Most older people lose fat-free mass as they age, with skeletal muscle being lost at a rate of approximately 1% per year in the 70s, and many are less physically active.
Therefore older people have lower requirements for energy which may contribute to a reduction in appetite. This will vary between individuals reflecting differences in their body composition and levels of physical activity.
Reduced appetite can lead to reduced food and nutrient intake, increasing the risk of weight loss and nutritional deficiencies. Older people may find it hard to regain lost weight.
Nutritional deficiencies and weight loss have serious consequences for older people such as a high risk of osteoporosis, weak immunity, being prone to fall, may sustain fracture that would take long to heal, etc. Also, older people may find it hard to regain lost weight.
Appetite may also decline acutely in response to acute illness. Detecting loss of appetite before weight loss and nutritional deficiencies occur will allow intervention at an early stage, preventing a decline in health.
If you are underweight or have lost weight suddenly or for no obvious reason, see your GP to ensure there is no underlying medical cause for this weight loss.
Being underweight can be especially serious for older people. It increases your risk of health problems, including bone fracture if you fall.
It weakens your immune system, leaving you more susceptible to infections, and it increases your risk of being deficient in important nutrients such as vitamins and minerals. 
Ways to Combat Low Appetite
Even if there is nothing wrong with their health it’s quite common for older people to lose their appetite. They may be underweight simply because they are not eating enough and their diet doesn’t give them sufficient energy or calories.
However, you can take steps to improve their diet and get the energy and nutrients they need.
How to eat if you’ve lost your appetite
As we get older, it is common for our appetite to get smaller and we may not feel like eating.
If you are underweight and your appetite has decreased, it’s still important to get all the energy and nutrients that your body needs.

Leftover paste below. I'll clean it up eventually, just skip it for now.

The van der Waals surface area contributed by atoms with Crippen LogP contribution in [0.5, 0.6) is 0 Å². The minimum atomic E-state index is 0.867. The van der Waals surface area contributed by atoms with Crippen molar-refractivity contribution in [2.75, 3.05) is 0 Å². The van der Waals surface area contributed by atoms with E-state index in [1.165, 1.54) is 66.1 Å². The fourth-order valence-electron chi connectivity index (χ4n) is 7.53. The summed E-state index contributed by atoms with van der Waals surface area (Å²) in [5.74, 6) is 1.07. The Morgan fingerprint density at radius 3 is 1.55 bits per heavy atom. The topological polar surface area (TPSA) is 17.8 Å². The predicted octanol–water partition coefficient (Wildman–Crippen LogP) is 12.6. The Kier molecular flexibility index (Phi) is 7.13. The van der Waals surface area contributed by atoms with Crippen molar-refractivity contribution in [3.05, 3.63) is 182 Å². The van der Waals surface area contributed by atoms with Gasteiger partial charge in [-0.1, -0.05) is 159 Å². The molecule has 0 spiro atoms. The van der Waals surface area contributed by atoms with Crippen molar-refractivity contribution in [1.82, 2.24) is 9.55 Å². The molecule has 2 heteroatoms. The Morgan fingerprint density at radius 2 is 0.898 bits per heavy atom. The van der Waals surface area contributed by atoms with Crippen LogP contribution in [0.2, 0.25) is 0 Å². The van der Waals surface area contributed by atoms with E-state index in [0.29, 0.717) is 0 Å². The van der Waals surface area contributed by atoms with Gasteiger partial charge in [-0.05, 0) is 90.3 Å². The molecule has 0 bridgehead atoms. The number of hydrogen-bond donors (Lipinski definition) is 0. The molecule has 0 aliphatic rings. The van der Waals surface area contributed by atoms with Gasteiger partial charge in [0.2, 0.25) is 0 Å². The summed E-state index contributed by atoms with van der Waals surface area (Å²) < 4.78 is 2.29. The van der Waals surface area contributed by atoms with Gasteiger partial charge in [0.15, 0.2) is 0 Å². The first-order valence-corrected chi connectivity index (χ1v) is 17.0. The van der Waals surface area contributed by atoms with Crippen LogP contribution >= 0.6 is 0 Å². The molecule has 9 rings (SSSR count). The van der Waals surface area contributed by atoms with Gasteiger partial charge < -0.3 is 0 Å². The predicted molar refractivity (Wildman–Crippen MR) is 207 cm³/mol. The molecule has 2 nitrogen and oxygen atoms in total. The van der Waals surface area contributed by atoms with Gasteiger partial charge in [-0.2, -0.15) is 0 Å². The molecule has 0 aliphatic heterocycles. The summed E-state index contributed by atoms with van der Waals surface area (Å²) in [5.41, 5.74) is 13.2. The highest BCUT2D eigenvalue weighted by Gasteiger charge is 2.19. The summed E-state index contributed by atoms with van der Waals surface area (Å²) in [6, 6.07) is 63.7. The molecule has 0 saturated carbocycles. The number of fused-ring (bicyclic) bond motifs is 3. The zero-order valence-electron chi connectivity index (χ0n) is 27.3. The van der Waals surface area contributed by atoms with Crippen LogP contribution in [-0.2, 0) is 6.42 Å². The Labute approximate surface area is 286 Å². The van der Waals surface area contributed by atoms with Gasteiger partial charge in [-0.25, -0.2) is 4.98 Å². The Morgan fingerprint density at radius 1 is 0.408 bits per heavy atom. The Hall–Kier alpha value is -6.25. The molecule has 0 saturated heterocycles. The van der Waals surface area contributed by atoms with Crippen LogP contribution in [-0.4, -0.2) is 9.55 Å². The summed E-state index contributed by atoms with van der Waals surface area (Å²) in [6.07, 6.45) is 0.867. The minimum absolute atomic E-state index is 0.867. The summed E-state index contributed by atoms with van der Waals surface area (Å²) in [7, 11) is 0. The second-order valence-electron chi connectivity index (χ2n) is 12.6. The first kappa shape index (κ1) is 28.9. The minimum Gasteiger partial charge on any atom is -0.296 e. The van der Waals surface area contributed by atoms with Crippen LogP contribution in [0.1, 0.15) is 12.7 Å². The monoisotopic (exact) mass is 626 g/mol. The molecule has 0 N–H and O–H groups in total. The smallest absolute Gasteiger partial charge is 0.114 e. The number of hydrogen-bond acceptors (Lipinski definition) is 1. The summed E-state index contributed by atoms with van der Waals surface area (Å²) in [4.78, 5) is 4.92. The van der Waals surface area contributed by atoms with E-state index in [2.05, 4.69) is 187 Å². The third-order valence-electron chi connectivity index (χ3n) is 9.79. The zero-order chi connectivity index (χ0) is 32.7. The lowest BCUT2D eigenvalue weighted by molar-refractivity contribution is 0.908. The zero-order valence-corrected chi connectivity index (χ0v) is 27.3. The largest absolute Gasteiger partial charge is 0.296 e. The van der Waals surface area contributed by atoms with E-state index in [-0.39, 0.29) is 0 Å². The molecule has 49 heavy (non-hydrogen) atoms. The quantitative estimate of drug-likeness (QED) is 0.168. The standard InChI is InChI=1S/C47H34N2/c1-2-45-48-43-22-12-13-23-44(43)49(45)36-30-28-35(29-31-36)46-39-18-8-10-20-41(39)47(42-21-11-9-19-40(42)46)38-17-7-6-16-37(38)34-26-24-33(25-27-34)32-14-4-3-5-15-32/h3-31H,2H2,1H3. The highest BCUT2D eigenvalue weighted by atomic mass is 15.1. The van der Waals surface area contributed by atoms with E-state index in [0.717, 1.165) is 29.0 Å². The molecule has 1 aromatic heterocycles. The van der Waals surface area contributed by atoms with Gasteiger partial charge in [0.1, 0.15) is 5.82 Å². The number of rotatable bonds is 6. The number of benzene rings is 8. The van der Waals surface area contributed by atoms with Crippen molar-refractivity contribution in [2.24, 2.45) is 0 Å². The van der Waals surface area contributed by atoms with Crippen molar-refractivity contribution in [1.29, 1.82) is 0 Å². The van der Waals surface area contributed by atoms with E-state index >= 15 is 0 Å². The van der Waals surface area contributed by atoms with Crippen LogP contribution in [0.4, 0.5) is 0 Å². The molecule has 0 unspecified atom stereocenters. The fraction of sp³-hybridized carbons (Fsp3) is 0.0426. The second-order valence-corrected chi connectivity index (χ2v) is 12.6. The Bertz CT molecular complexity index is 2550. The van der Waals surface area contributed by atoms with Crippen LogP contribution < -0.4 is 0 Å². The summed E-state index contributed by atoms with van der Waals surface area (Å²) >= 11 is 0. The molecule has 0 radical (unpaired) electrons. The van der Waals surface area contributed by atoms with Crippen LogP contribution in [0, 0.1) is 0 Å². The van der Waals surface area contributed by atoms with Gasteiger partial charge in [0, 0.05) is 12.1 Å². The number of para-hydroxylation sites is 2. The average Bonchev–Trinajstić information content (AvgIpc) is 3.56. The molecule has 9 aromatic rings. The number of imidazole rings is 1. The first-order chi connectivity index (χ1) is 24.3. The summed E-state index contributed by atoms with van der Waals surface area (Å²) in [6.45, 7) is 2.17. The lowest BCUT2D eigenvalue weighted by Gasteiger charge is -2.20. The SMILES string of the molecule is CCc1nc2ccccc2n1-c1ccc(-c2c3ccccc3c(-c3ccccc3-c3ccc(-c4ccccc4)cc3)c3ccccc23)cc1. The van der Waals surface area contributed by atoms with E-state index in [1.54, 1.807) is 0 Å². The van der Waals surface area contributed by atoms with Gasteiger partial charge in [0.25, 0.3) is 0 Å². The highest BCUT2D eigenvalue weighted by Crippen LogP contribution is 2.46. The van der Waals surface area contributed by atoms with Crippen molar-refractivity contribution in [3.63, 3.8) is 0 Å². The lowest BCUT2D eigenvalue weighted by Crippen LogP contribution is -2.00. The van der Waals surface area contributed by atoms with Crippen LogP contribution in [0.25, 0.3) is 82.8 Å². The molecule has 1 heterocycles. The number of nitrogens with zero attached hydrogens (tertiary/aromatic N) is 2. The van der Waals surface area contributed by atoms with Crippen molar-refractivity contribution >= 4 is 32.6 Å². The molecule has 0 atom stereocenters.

There are 3 ways to do this:
- Switch to smaller meals and frequent snacks, so that you’re not struggling to eat 3 large meals a day.
- Increase your calorie intake by eating foods like milky puddings and cheesy main courses.
- Avoid filling up on foods that are high in saturated fat or sugars, such as sugary fizzy drinks, cakes and biscuits.
Tips to boost your calorie intake
1. Try these following healthy yet still high-energy meal and snack ideas:
- porridge made with whole (full-fat) milk, with fruit or dried fruit on top
- sardines on toast
- peanut butter on toast
- soups with pulses, pasta or meats
- cottage/shepherd’s pie
- beans on toast with cheese sprinkled on top
- milky drinks as a bedtime snack
- unsalted nuts
2. Add more calories from healthier foods to your diet to help you gain weight:
- sprinkle grated cheese on savoury dishes
- add cheese or milk to soups
- spread avocado on toast for a high-energy and healthy snack
- pour white sauce (made with butter, flour and milk) on fish or vegetables
- replace 1 cup of tea or coffee each day with a cup of warm full-fat milk
- put milk or butter into mashed potato
3. Eat with friends and family
If you are struggling to be interested in food or you’ve lost the motivation to eat, try to eat with friends or family as often as possible. Lunch clubs are also a great way to make mealtimes more social.
If you find it difficult to prepare foods, try the following tips:
- Choose ready meals with less salt. It can be hard to find a ready meal that is nutritionally balanced. To find out how to choose a healthy meal, read about food labels.
- Keep some tinned and dried fruit at home. It’s an alternative to fresh fruit, needs no preparation and can count towards your 5 A Day . Tinned fruit is also easy to eat if you have dental problems.
- Keep some frozen and tinned vegetables at home. They’re easy to prepare and can count towards your 5 A Day.
- Buy puddings and snacks that come in individual pots, such as yogurt and rice puddings.
- Replace or supplement a meal with a high-calorie drink.
- Improve your appetite with exercise: Physical activity is particularly important for older people. It can help you stay healthy, mobile and independent. Being active helps keep your heart healthy and lowers your risk of heart disease and stroke – even if you’re underweight. You may also feel hungrier the more active you are.
- Have your meals delivered, if you struggle to cook for yourself or to shop for food, consider getting outside help.